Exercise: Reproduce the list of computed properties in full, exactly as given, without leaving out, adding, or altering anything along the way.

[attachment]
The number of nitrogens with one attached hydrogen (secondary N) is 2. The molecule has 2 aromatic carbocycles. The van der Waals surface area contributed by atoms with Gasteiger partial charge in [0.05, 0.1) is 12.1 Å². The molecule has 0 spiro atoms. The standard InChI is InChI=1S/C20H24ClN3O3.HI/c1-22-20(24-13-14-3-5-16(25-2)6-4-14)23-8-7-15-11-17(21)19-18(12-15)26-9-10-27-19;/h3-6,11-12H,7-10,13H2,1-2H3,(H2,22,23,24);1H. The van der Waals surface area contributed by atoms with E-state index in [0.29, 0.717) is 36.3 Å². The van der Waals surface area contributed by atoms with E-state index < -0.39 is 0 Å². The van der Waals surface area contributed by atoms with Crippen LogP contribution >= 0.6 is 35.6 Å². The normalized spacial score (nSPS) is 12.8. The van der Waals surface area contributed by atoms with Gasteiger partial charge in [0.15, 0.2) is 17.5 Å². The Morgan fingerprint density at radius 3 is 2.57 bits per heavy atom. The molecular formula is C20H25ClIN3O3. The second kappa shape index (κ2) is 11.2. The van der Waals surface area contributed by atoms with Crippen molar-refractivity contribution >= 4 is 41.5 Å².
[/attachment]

The number of nitrogens with one attached hydrogen (secondary N) is 2. The molecule has 2 aromatic carbocycles. The van der Waals surface area contributed by atoms with Gasteiger partial charge in [0.05, 0.1) is 12.1 Å². The molecule has 0 spiro atoms. The standard InChI is InChI=1S/C20H24ClN3O3.HI/c1-22-20(24-13-14-3-5-16(25-2)6-4-14)23-8-7-15-11-17(21)19-18(12-15)26-9-10-27-19;/h3-6,11-12H,7-10,13H2,1-2H3,(H2,22,23,24);1H. The van der Waals surface area contributed by atoms with E-state index in [0.29, 0.717) is 36.3 Å². The van der Waals surface area contributed by atoms with E-state index < -0.39 is 0 Å². The van der Waals surface area contributed by atoms with Crippen LogP contribution >= 0.6 is 35.6 Å². The normalized spacial score (nSPS) is 12.8. The van der Waals surface area contributed by atoms with Gasteiger partial charge in [0.15, 0.2) is 17.5 Å². The Morgan fingerprint density at radius 3 is 2.57 bits per heavy atom. The molecular formula is C20H25ClIN3O3. The second kappa shape index (κ2) is 11.2. The van der Waals surface area contributed by atoms with Crippen molar-refractivity contribution >= 4 is 41.5 Å².